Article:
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Emergency airway management in acute severe asthma

Authors
Peter Shearer, MD
Andy Jagoda, MD
Section Editors
Ron M Walls, MD, FRCPC, FAAEM
Susan B Torrey, MD
Deputy Editor
Jonathan Grayzel, MD, FAAEM

INTRODUCTION

Most patients with a severe asthma exacerbation can be managed successfully with aggressive use of beta-agonists, anticholinergics, glucocorticoids, and other medications. Infrequently, such medical interventions are insufficient to reverse the immediate course of disease and endotracheal intubation is required.

The medications and techniques used to perform advanced airway management, particularly endotracheal intubation, in the patient with a severe asthma exacerbation will be reviewed here. Other aspects of the diagnosis and management of severe asthma and of emergency airway management are discussed separately:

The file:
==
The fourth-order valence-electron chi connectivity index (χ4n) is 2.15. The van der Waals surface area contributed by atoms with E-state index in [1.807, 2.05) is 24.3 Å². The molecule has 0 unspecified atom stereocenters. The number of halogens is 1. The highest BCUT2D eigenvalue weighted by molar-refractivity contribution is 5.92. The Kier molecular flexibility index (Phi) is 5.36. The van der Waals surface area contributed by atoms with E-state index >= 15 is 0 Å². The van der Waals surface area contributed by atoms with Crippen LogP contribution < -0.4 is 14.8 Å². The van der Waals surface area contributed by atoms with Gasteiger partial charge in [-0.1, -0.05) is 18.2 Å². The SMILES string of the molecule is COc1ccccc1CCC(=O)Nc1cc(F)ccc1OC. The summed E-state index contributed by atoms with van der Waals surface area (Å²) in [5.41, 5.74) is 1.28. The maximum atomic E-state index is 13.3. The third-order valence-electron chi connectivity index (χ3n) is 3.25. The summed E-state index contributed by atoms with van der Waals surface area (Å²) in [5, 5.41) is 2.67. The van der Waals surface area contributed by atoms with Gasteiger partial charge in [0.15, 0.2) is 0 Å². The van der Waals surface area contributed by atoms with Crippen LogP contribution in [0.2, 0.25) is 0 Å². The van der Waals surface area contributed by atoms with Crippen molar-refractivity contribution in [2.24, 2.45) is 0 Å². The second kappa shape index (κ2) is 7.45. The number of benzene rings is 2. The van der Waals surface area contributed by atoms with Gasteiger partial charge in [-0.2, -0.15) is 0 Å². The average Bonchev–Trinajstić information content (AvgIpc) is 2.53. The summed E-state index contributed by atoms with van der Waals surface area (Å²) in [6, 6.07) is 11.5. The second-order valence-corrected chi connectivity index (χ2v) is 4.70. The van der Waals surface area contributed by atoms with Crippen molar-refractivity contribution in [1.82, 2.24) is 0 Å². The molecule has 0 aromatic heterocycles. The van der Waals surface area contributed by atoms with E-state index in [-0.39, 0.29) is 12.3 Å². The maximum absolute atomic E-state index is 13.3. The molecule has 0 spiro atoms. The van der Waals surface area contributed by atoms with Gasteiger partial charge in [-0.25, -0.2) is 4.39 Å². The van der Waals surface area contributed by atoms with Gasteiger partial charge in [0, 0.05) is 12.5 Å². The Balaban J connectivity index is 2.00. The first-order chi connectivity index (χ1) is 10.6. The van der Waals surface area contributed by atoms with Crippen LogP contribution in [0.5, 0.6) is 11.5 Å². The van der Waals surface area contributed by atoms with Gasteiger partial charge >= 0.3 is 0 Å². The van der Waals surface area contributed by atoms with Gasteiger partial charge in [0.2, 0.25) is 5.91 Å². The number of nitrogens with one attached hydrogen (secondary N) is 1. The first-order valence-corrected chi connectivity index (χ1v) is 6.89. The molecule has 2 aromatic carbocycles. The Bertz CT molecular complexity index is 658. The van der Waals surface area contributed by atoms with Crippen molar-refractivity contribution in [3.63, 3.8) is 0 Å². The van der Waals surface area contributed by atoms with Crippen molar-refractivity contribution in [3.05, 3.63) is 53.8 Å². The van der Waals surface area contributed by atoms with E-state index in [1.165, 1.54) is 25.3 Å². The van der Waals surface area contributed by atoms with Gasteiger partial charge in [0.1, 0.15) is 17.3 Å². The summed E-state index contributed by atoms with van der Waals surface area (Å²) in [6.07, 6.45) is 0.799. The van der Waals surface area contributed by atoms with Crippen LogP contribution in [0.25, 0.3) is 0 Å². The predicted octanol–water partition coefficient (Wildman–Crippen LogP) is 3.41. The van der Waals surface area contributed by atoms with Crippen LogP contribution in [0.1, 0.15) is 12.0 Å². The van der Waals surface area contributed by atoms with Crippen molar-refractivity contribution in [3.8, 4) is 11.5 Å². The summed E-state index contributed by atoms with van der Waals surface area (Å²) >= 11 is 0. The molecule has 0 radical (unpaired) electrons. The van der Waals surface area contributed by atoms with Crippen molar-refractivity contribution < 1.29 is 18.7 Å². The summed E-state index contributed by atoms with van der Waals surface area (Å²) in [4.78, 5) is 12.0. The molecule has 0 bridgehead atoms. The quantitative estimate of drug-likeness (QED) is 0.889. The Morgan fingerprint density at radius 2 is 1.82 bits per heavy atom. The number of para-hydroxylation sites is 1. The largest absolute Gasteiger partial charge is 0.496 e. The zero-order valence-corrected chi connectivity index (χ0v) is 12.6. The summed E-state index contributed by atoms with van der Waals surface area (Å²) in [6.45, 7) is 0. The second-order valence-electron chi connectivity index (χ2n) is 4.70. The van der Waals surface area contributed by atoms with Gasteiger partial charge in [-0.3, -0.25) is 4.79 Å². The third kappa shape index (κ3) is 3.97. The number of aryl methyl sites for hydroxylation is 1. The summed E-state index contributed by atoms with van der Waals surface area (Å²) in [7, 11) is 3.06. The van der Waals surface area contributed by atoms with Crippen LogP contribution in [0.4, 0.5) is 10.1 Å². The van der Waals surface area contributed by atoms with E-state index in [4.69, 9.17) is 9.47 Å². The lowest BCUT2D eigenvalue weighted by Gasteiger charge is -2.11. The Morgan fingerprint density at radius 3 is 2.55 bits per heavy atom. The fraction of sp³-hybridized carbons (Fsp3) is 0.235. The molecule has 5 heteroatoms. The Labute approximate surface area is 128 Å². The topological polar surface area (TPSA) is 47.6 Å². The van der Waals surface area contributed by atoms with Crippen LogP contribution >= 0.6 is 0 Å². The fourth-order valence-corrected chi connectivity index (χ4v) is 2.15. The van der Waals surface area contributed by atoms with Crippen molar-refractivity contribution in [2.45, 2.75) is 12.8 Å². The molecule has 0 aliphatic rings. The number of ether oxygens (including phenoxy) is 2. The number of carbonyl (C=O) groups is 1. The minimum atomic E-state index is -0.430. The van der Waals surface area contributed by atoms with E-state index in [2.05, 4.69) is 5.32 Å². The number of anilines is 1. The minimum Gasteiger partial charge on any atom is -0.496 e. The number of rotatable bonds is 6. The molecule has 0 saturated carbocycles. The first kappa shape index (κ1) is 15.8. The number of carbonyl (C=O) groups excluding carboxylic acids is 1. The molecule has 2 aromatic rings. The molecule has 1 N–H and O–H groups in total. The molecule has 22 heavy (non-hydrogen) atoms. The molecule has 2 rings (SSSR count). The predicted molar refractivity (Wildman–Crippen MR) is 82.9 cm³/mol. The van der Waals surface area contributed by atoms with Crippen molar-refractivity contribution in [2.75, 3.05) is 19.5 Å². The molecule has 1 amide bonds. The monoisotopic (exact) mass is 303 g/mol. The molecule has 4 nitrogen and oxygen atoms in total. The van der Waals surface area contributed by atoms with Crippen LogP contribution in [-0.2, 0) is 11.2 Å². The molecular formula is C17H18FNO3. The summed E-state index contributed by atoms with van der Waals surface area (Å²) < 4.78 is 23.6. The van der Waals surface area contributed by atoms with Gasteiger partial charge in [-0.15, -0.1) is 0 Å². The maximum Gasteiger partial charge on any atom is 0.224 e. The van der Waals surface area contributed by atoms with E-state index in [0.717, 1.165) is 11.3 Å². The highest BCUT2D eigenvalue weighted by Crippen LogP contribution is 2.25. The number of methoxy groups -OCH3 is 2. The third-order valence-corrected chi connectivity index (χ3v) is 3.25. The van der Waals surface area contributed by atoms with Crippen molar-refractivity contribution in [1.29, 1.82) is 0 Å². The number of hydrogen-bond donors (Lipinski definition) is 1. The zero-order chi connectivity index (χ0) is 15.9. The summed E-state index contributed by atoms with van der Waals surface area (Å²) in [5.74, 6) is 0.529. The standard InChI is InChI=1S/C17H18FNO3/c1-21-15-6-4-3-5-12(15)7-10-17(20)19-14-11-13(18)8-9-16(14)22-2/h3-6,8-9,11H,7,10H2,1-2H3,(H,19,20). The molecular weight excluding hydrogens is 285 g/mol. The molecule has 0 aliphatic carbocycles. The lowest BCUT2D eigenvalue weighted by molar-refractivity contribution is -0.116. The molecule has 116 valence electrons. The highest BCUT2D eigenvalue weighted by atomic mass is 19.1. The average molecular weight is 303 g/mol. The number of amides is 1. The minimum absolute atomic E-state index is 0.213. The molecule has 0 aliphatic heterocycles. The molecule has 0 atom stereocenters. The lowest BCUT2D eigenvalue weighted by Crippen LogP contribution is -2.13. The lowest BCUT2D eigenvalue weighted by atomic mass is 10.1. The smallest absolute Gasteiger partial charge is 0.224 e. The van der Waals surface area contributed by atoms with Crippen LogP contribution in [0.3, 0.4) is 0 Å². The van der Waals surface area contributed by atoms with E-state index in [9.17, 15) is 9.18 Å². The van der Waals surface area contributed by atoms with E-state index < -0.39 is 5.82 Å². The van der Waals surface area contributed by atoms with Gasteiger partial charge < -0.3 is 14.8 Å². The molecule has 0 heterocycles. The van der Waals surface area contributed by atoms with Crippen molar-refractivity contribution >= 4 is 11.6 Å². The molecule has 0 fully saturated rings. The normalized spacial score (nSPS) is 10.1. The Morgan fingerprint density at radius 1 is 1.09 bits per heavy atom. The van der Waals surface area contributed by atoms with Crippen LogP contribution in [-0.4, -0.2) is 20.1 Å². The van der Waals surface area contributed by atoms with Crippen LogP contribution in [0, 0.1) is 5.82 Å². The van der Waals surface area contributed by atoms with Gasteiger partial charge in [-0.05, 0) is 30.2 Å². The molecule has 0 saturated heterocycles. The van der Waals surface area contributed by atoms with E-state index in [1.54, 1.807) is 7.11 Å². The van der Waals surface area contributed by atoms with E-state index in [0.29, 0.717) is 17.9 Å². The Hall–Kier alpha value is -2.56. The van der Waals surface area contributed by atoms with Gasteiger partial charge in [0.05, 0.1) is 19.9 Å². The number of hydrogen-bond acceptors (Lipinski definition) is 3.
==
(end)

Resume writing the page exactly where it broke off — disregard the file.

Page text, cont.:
For the medical management of severe asthma in adults: (see "Treatment of acute exacerbations of asthma in adults" and "An overview of asthma management"). An algorithm outlining treatment is also provided (algorithm 1).

For the management of mechanical ventilation in asthmatics: (see "Invasive mechanical ventilation in adults with acute exacerbations of asthma").

For the management of severe asthma in children, including mechanical ventilation: (see "Acute severe asthma exacerbations in children: Intensive care unit management").

           

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Literature review current through: Nov 2016. | This topic last updated: Thu Nov 12 00:00:00 GMT+00:00 2015.
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